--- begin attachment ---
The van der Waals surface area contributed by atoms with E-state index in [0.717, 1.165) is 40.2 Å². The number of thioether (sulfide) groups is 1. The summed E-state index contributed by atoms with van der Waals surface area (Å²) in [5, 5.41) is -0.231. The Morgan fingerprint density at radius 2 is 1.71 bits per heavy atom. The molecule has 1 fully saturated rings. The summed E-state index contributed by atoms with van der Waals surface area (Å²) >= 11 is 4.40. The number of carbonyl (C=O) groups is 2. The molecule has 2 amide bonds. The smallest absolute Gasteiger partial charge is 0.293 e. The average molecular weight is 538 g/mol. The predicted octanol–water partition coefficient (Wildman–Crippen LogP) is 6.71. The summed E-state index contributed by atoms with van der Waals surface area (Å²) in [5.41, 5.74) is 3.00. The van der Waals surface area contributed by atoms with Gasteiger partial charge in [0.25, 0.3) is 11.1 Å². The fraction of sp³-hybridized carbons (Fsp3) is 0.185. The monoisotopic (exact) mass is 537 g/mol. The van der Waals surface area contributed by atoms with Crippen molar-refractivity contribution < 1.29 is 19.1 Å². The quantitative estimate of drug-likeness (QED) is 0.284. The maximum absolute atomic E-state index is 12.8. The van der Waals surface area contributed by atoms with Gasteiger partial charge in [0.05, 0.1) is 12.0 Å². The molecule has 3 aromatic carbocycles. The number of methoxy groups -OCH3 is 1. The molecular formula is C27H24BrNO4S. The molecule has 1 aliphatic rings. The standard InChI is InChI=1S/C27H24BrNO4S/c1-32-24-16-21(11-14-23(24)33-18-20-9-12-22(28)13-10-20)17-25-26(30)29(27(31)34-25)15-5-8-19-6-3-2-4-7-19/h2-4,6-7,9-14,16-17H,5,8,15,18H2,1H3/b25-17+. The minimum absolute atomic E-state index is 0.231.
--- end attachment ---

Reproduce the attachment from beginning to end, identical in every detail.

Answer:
The van der Waals surface area contributed by atoms with E-state index in [0.717, 1.165) is 40.2 Å². The number of thioether (sulfide) groups is 1. The summed E-state index contributed by atoms with van der Waals surface area (Å²) in [5, 5.41) is -0.231. The Morgan fingerprint density at radius 2 is 1.71 bits per heavy atom. The molecule has 1 fully saturated rings. The summed E-state index contributed by atoms with van der Waals surface area (Å²) >= 11 is 4.40. The number of carbonyl (C=O) groups is 2. The molecule has 2 amide bonds. The smallest absolute Gasteiger partial charge is 0.293 e. The average molecular weight is 538 g/mol. The predicted octanol–water partition coefficient (Wildman–Crippen LogP) is 6.71. The summed E-state index contributed by atoms with van der Waals surface area (Å²) in [5.41, 5.74) is 3.00. The van der Waals surface area contributed by atoms with Gasteiger partial charge in [0.25, 0.3) is 11.1 Å². The fraction of sp³-hybridized carbons (Fsp3) is 0.185. The monoisotopic (exact) mass is 537 g/mol. The van der Waals surface area contributed by atoms with Crippen molar-refractivity contribution < 1.29 is 19.1 Å². The quantitative estimate of drug-likeness (QED) is 0.284. The maximum absolute atomic E-state index is 12.8. The van der Waals surface area contributed by atoms with Gasteiger partial charge in [0.05, 0.1) is 12.0 Å². The molecule has 3 aromatic carbocycles. The number of methoxy groups -OCH3 is 1. The molecular formula is C27H24BrNO4S. The molecule has 1 aliphatic rings. The standard InChI is InChI=1S/C27H24BrNO4S/c1-32-24-16-21(11-14-23(24)33-18-20-9-12-22(28)13-10-20)17-25-26(30)29(27(31)34-25)15-5-8-19-6-3-2-4-7-19/h2-4,6-7,9-14,16-17H,5,8,15,18H2,1H3/b25-17+. The minimum absolute atomic E-state index is 0.231.